In the meantime, a number of serious situations had developed at Algiers. The Dey, Achmet Pasha, who had succeeded Mustapha in 1805, became hostile as soon as the last United States warship was withdrawn. In October, 1807, he demanded immediate receipt of stipulated maritime supplies which were at that time two years overdue.27 Consul-General Lear was unable to comply; whereupon the Dey ordered a cruise to be made for the purpose of capturing American merchantmen. The result was the seizure of three vessels, two of which were detained until Lear succeeded in ending the dispute by making a cash payment in lieu of the stipulated supplies.28 The third vessel, the schooner "Mary Ann" of Boston, was recaptured by her captain and crew, and was never brought to Algiers. During the course of the second conflict, a number of Algerines, who had been left on board to convey the schooner to Algiers, were thrown overboard, while four others were placed in an open boat and set adrift. The "Mary Ann" then proceeded to Naples. Soon after settling the question p169 of annuities, Lear learned about this incident from the Dey, who nevertheless assured the Consul-General that the affair would not disturb the good relationship which had so recently been established.29 Here the matter temporarily rested, but on March 16, 1808, the Dey peremptorily ordered Lear to pay him eighteen thousand dollars for eight Algerine subjects who had lost their lives as a result of the recapture of the "Mary Ann". Lear refused to make the payment, and, despite threats of personal enslavement, remained fixed in this determination until he was informed that Algerine vessels had been ordered to make an attack upon American commerce. Fearing that the cruise would successful, he at length agreed to pay the amount in question, but only on condition that the cruising orders be recalled, and not repeated in the future.30
During the ensuing months Lear constantly anticipated new demands. In this connection he wrote to Madison as follows:
As soon as our vessels are free to navigate the sea, an annuity in stores will be expected from the United States by this Regency; for altho our payments are well up; yet the cash alone will never satisfy them. Notwithstanding it is received as an absolute payment, and a receipt given accordingly; yet they still view it in some measure but as a collateral security for the continuance of our payments . . . So long as we have the reports which come here frequently, of the capture of American vessels by the French and English, these people will not believe that our ports are shut or that any uncommon circumstances interrupt our vessels; and they cannot believe that any Belligerent would venture to stop a vessel bringing stores for this Regency.31
Within three months after Lear wrote thus, the Dey was clamoring for naval supplies. He declared, in July, p170 1808, that he would expect them to arrive within a short time because he had learned that all differences between the United States and England had at last been settled. When Lear assured him that the embargo had not been lifted, he promptly proposed that the United States send to Algiers a vessel, for which he would obtain safe passage. To Lear's rejoinder that his government would probably not see fit to make this exception to the sailing of vessels, the Dey replied by asking him to write home for permission to purchase them in Europe. Naval stores must be provided, said the Dey, and if the United States would purchase them in Europe, he would see that they were safely shipped to Algiers.32 Greatly to the relief of the Consul-General, the storeship "Leonidas", of New York, soon arrived from Washington with a cargo of military and naval supplies. "The arrival of the vessel at this juncture," wrote Lear in August, "has placed us on high ground here."33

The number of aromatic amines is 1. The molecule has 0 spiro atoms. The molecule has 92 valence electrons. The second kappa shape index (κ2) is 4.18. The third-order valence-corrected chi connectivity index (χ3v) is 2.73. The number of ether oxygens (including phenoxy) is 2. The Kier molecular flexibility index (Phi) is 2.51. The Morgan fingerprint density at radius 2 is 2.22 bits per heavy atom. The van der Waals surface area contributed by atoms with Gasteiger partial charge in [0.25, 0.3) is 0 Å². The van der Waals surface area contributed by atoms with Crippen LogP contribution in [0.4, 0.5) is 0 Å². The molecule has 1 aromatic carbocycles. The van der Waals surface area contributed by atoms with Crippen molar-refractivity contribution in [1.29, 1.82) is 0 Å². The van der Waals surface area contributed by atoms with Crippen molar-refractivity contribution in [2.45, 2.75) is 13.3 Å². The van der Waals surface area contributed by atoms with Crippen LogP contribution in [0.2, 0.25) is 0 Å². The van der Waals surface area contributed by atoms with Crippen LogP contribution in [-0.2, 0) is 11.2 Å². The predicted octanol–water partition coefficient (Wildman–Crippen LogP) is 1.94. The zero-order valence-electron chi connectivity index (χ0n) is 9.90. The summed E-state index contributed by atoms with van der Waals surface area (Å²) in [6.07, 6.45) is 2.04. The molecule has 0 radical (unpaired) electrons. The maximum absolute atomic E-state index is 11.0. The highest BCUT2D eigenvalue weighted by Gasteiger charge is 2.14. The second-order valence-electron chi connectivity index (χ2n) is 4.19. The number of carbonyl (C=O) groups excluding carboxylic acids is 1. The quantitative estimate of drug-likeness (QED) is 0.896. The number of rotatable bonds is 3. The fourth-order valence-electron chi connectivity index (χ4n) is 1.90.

During the remainder of the period 1808 to 1812, there were comparatively few alarming situations with which Lear had to deal. In November, of the former year, Achmet Pasha was murdered by the Algerine soldiery, and a successor, Ali Cogia, was chosen.34 The new Dey showed himself well-disposed towards the United States; consequently, during his brief reign no serious friction developed between the two nations. But Ali displayed too little activity to be popular with the soldiers, who, in characteristic fashion, strangled him, and elevated a certain Hadji Ali, a popular Algerine official, to the Deyship.35 The latter, for a number of years after his accession, conducted himself in a friendly manner towards the United States. Indeed, he had no cause for dissatisfaction inasmuch as he received the p171 stipulated annuities with promptness, and, in 1809, when he sought the use of a United States vessel to convey an ambassador to Constantinople, Lear and the captain of the ship in question immediately complied with his request.36
In July, 1812, friendly relations between the United States and Algiers were brought to an end. The Dey had, for some time previously, expressed dissatisfaction because certain supplies had been slow in arriving from America.37 Furthermore, it is supposed that the following letter, which had been conveyed to Algiers by a British envoy, had a decided bearing upon the rupture: